According to Shuttleworth, there are parallels that can be drawn between the rise of software like OpenStack and the evolution of ever-increasing amounts of big data. Over the years, data itself slowly got bigger and bigger, and more rich and diverse, he says, and the complexity of it all grew until businesses understood they needed new ways to interpret, understand and use it.
“In the same way, the complexity of software has grown steadily and smoothly – microservices, cloud-scale, cloud-native architectures, none of these things happened overnight,” he says. “There has always been one extra service – Hadoop went from two pieces of software to four pieces of software to seven pieces of software. OpenStack went from five pieces of software to nine pieces of software, all one step at a time.
“But there comes a point when the old way doesn’t work anymore, and that’s big software,” he explains. “OpenStack was just the first. Now we have Kupernetes, we have IBM Watson, all the machine learning stuff – all the interesting stuff on the cloud is big software. You can’t be successful with it by just understanding one part and automating one part.
“You have to understand 20 parts, and you have to understand them now because in six months they will have updated – it is the integration burden,” he says. “If you do it the old way, that means hiring, training, writing code. That takes time. If the software has changed by the time you get through that process you are by definition failing.”
While he remarks that, with companies like HPE you “reap what you sow” Shuttleworth is overwhelmingly positive about the OpenStack landscape and the community. It is clear, he says, that OpenStack has won the battle in terms of the open platform – and it’s also evident that the big players in the entire technology industry are rallying behind it as a platform.
“The experts are here,” he says. “If you think about a VM on-demand – I think Intel, IBM Power, ARM, those are the experts for how you should get a VM on demand. And they are here. If you think of disks on demand – EMC, Seagate, they are here. And if you think of networks on demand, Cisco, Brocade, Broadcom, they are here.”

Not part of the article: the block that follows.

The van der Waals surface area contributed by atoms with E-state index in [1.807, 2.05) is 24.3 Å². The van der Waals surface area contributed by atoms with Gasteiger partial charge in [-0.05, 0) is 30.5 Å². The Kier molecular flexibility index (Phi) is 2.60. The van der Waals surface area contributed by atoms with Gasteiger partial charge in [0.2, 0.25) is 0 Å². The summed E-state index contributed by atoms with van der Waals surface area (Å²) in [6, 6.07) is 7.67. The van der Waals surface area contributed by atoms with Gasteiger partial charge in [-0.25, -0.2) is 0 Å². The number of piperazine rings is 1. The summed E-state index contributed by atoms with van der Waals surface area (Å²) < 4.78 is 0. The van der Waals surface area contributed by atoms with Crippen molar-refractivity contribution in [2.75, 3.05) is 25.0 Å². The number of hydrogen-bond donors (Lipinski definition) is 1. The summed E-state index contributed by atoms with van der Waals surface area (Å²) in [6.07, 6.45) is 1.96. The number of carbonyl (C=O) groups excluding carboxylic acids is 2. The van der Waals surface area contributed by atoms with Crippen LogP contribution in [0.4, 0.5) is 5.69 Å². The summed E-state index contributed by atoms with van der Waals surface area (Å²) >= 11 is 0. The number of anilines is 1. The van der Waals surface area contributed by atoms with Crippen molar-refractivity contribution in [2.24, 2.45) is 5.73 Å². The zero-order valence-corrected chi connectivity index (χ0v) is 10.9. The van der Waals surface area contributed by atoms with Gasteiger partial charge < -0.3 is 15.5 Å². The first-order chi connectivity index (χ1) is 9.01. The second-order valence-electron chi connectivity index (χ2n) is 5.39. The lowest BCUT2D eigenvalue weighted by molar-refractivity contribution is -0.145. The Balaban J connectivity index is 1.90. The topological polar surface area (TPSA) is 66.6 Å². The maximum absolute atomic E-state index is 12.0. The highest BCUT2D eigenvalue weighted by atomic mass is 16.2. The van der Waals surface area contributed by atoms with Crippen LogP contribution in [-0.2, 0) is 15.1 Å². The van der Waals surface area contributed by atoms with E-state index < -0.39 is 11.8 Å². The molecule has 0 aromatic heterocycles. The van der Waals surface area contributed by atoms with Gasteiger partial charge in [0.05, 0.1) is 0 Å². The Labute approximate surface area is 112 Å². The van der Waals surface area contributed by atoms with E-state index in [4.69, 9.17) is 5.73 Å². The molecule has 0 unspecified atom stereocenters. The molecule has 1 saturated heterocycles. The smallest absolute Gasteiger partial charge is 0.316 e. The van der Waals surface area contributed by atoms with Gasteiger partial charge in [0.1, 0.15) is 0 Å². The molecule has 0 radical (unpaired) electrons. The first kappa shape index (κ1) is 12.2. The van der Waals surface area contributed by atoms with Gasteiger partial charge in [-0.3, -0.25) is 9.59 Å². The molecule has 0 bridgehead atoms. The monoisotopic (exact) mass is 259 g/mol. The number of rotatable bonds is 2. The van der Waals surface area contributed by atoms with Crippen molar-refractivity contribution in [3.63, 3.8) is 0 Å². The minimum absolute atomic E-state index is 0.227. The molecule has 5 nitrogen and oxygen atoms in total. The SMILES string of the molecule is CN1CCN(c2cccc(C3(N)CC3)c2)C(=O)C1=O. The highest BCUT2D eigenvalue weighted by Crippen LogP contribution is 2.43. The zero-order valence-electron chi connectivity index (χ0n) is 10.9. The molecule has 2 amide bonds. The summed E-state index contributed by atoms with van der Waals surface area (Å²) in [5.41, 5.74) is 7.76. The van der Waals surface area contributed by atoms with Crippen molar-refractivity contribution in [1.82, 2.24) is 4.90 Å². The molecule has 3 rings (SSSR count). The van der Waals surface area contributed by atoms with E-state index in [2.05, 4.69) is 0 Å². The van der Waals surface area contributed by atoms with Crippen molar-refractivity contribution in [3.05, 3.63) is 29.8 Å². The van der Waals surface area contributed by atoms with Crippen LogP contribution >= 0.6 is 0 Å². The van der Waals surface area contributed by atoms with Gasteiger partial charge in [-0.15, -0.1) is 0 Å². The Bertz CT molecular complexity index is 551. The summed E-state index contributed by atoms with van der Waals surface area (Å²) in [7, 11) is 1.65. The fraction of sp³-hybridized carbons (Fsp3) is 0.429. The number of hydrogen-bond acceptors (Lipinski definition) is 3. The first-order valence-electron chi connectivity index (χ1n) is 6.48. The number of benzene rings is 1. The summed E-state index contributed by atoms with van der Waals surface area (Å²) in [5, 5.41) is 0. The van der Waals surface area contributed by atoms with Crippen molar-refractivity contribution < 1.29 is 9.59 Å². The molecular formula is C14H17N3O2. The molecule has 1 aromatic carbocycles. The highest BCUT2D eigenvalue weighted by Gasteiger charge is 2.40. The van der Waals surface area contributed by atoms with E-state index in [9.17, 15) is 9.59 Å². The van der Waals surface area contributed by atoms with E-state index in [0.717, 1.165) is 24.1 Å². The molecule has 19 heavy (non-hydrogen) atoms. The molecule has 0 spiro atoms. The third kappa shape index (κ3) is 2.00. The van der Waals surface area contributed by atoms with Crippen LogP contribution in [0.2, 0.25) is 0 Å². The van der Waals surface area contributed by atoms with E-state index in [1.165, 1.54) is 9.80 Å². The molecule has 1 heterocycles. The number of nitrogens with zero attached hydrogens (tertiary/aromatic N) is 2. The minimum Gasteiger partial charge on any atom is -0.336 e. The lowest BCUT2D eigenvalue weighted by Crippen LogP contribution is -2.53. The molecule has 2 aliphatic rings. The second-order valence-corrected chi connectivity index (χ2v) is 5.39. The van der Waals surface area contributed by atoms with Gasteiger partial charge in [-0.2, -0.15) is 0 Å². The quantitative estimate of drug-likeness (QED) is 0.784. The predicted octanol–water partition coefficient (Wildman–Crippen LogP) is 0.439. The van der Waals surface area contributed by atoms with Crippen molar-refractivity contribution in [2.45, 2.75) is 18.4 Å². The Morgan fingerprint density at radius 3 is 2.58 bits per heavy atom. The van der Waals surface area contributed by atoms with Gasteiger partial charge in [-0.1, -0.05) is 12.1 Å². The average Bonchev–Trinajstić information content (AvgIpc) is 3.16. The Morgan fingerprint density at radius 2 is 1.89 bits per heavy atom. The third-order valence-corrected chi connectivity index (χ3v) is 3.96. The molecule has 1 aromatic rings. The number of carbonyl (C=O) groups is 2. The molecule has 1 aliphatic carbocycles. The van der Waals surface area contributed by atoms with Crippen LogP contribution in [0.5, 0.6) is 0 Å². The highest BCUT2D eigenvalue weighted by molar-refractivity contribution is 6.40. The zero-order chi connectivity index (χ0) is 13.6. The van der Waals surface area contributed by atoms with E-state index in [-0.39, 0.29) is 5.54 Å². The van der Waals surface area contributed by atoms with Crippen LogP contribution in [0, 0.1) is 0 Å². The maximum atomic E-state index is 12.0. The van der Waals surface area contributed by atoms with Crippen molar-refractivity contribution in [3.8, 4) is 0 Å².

What is next for OpenStack in an environment that is trending towards multi-cloud, and where does OpenStack sit in the wider cloud landscape – next to public cloud, and so on?
“When you look at a public cloud vendor, it’s difficult to disentangle the infrastructure as a service piece from the software as a service piece,” Shuttleworth says. “OpenStack will never beat the public clouds at the software as a service piece, because you’re falling further and further behind every year.
“Whereas the infrastructure as a service piece – once you get a VM of any operating system, on demand, attached to any network with any kind of disk, you are done,” he explains. “So even though it’s kind of late, OpenStack will be the internal infrastructure as a service of choice.
“I think it will sit alongside Azure Stack,” he says. “I think Microsoft is very credibly focused on delivering a private version of its public cloud – so I think OpenStack and Azure Stack will sit next to each other very credibly inside the organisation. I’m pretty confident that for infrastructure as a service, OpenStack will be fine.”